I slide my hands all around my round belly for the last time, and reach low, for where I had begun to feel them wiggle. I know the science, but poke around anyway – a vain hope for a miracle. I hadn’t expected to be showing so soon, and definitely didn’t expect to feel them flipping around already, but with twins, that’s what happens.

I want to be be awake, but the doctor overrules me. I grudgingly sign consent to be put under. I am put on a bed with my calves strapped into cupped supports above me. A nurse gathers my gown to cover “my vajay”, then straps in my legs and begins an IV. “I’ve never had anesthesia before. What if it doesn’t work?”

“It’ll work,” she says. “I’ve been here for ten years, and it’s never failed.”

“What’s it like?” I ask.

“A power nap.” she answers. “If you’re behind on sleep, you’ll be caught up!”

I turn side to side as best I can, trying to figure everything out from flat on my back. The sonogram lady rolls an ultrasound machine in, and tells me they need it to keep everything as safe as possible.

The anesthesiologist walks me me through what she’s doing. “You’ll feel it going up your arm right now, and then maybe taste it?”

“Yup,” I say, “It’s in my face.”

I don’t notice I’m under. In my dream I’m walking down a long hallway, not scared, but overwhelmingly lonely, and everything is grey.


I’m awake, and uncomfortable, and we’re going to keep it real: in the process of numbing my cervix, they also numbed my colon, trapping a piece of waste in it. I’m angry that this, of all things, is making me uncomfortable. They force me to eat something. I drink a small cup of warm apple juice, and eat one Ritz cracker. I try to poop, but can’t, so I give up, get dressed, and go home. Every bump on the ride home is brutal. I curl up on Marley, furious. I want to mourn, and it’s impossible. It’s another hour at home before the local anesthetic is worn off enough for me to go.

If you’re having a D&C, get an enema first.

I notice on my left arm they have injected me. There’s no bandaid, and no one tells me. A less observant person wouldn’t have seen it.

This is upsetting. Did they not think I’d notice? Days later at a followup, I’m told it was likely an injection to cause my uterus to contract. I feel betrayed this information wasn’t told to me. I hate not knowing. I hate that I never saw them. I hate everything about this.


In the days after, we all but sew ourselves together, living on takeout, crying, sprawling across our bed. The lady downstairs asks what she can do, and I have just the task for her: next month I have a speaking engagement that I ordered a maternity dress for. I ask her to take it away for Marley to deal with later so I don’t have to see it. She brings us food, too. Nicki delivers “a package” and it’s her, standing on my stoop with cheese, and chocolates, and gin. A fruit basket arrives, and some treats from close friends.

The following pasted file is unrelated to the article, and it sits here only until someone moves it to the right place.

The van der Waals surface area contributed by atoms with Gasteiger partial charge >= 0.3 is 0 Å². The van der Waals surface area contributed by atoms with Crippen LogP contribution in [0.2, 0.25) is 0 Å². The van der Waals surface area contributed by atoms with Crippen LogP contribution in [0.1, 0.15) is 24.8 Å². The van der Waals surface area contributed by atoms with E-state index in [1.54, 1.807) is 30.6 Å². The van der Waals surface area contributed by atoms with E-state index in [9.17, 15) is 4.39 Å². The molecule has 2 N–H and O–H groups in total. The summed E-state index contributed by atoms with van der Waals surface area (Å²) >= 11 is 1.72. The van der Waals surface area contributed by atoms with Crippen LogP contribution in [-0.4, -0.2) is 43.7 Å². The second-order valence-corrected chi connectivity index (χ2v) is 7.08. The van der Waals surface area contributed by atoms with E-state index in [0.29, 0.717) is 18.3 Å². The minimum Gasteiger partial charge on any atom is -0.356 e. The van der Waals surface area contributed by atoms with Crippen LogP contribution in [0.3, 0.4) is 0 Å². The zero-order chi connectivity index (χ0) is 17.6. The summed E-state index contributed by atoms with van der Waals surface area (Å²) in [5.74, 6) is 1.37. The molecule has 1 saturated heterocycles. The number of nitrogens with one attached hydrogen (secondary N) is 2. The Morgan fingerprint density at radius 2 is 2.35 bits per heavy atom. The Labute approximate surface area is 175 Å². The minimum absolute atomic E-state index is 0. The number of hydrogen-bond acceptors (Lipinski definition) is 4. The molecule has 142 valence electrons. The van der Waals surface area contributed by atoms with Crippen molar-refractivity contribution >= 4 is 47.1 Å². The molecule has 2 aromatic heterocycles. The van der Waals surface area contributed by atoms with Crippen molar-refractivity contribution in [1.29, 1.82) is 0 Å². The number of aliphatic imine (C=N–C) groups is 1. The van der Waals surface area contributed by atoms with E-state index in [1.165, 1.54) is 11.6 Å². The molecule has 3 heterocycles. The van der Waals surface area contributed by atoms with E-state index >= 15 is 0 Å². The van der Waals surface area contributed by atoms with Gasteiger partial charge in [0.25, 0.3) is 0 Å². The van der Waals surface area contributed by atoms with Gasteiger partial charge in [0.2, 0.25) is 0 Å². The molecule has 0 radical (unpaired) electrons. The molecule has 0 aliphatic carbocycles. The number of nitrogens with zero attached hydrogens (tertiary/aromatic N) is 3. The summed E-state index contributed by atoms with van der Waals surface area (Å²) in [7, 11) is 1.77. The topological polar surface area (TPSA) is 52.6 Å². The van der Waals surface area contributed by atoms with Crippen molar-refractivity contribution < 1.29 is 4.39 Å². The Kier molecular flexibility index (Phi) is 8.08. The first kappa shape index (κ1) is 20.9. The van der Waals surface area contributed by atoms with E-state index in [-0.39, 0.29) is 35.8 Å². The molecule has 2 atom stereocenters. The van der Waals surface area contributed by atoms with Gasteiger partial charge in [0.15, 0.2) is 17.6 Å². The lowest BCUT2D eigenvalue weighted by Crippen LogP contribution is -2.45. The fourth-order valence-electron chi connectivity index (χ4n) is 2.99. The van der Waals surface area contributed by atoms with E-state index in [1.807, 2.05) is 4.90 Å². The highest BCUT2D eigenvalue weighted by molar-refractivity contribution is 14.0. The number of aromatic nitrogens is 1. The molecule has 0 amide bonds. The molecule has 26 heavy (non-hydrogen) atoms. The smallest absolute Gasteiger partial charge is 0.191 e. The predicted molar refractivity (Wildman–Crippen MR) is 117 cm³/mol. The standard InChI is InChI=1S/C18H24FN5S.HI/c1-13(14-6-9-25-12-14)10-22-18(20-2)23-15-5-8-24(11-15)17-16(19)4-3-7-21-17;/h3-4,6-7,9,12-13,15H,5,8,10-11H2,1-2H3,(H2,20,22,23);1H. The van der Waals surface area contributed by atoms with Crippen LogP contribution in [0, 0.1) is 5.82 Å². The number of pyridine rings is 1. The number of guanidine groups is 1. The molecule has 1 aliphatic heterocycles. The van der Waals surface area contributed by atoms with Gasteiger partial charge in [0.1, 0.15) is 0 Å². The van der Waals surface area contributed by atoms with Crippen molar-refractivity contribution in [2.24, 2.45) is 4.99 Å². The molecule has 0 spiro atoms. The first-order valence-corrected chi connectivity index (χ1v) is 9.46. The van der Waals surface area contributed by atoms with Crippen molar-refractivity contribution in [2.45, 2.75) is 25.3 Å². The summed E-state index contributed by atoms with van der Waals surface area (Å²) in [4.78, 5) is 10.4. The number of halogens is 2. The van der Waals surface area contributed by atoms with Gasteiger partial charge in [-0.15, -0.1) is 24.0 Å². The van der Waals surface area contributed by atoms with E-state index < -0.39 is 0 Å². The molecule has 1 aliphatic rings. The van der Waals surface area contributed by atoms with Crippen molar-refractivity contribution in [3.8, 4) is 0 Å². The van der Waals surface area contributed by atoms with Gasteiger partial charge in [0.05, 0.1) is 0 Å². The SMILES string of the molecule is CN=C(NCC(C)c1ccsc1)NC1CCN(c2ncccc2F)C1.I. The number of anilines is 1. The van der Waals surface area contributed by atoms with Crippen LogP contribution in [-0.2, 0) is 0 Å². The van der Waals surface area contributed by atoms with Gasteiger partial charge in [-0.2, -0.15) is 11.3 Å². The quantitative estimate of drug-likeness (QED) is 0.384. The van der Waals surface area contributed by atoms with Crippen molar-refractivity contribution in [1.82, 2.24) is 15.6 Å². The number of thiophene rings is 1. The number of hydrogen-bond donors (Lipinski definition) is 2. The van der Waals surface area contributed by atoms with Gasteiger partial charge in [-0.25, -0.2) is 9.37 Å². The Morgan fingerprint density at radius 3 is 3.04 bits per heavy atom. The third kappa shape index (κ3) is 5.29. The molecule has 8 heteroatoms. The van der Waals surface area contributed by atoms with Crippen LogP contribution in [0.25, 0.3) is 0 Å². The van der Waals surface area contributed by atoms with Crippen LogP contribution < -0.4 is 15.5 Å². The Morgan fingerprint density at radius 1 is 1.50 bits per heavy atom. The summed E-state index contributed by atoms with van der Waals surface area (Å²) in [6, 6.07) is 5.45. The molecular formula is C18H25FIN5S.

We begin to think we will pull through, and plan a two-person memorial service for that weekend. We toast their lives after with pho, and bubble tea.

I make a therapy appointment.

We begin to dream about the future again.

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One of the Most Important Questions I’ve Been Asked

“What are your rates?”

Someone asked me what my headshot rates were in 2009, and I had to scramble to come up with a number since no one had ever paid me to shoot before. I came up with sixty dollars, and after the shoot, I was paid in three crisp $20 bills, which had me euphoric. (It’s a little more expensive to get a headshot from me now.) A year later, someone paid me $200 for an engagement shoot. These were the first wobbly little blocks of the foundation of my current career, and I thought I ought to write them down before I forgot them.

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The OK Cupid Profile that Landed Me a Husband

Never before seen outside of OKCupid, presented in all of its slightly awkward glory. Feel free to steal lines as you’d like. This shit works. (Good luck trying to top my username, though.)


Username: CozySweater


I am happy, warm, independent, gracious, fun, adventurous, sensual and curious. Also ferociously loyal.

Sometimes heels, usually Chucks. Sometimes pretty dresses, usually an old hoodie. My Liz Lemon streak is pretty strong, and my dance moves are done with enthusiastic abandon. My love of terrible jokes is unparallelled.

My purse always has band-aids and birthday candles, just in case, and I handwrite letters regularly. Second-hand bookstores draw me in every time, and I am excellent at checkers and kissing.


What I’m doing with my life

I’m a photographer. Love it.

Otherwise I’m trying new wines, making playlists, strolling through the city on beautiful nights, going to the park with my dogs, and drinking small-batch drafts in fun bars with good friends.

Putting new stamps in my passport is really fun for me, so I’m hoping to meet someone who loves to travel.

I’m really good at

Fixing socially awkward situations, identifying constellations, opening prosecco, catching sparrows trapped in apartments (you’d be amazed at how much this comes up), packing for two weeks in a carry-on, flipping pancakes, parallel parking, and puns.

The first things people usually notice about me

“She looks like a good hugger”. (I am.)

You might notice my rack as a close second. Not to be crass, but it’s pretty fucking spectacular.